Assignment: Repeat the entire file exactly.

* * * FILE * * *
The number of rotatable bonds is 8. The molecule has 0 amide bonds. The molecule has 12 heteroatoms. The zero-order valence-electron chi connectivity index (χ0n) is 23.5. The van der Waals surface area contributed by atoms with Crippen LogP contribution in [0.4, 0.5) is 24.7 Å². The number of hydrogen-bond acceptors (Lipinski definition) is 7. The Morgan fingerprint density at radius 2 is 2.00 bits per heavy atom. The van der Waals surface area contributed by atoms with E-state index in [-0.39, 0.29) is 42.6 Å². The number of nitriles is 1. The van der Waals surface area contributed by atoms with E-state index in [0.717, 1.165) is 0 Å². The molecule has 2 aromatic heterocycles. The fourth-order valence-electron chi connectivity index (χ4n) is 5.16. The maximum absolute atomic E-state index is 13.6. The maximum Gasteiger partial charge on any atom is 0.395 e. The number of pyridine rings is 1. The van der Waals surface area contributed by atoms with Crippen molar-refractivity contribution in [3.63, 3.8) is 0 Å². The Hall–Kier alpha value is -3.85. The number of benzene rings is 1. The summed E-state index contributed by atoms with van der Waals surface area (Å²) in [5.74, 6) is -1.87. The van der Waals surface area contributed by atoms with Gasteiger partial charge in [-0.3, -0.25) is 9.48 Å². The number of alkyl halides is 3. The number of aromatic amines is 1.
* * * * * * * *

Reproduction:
The number of rotatable bonds is 8. The molecule has 0 amide bonds. The molecule has 12 heteroatoms. The zero-order valence-electron chi connectivity index (χ0n) is 23.5. The van der Waals surface area contributed by atoms with Crippen LogP contribution in [0.4, 0.5) is 24.7 Å². The number of hydrogen-bond acceptors (Lipinski definition) is 7. The Morgan fingerprint density at radius 2 is 2.00 bits per heavy atom. The van der Waals surface area contributed by atoms with E-state index in [-0.39, 0.29) is 42.6 Å². The number of nitriles is 1. The van der Waals surface area contributed by atoms with E-state index in [0.717, 1.165) is 0 Å². The molecule has 2 aromatic heterocycles. The fourth-order valence-electron chi connectivity index (χ4n) is 5.16. The maximum absolute atomic E-state index is 13.6. The maximum Gasteiger partial charge on any atom is 0.395 e. The number of pyridine rings is 1. The van der Waals surface area contributed by atoms with Crippen molar-refractivity contribution in [3.63, 3.8) is 0 Å². The Hall–Kier alpha value is -3.85. The number of benzene rings is 1. The summed E-state index contributed by atoms with van der Waals surface area (Å²) in [5.74, 6) is -1.87. The van der Waals surface area contributed by atoms with Gasteiger partial charge in [-0.3, -0.25) is 9.48 Å². The number of alkyl halides is 3. The number of aromatic amines is 1.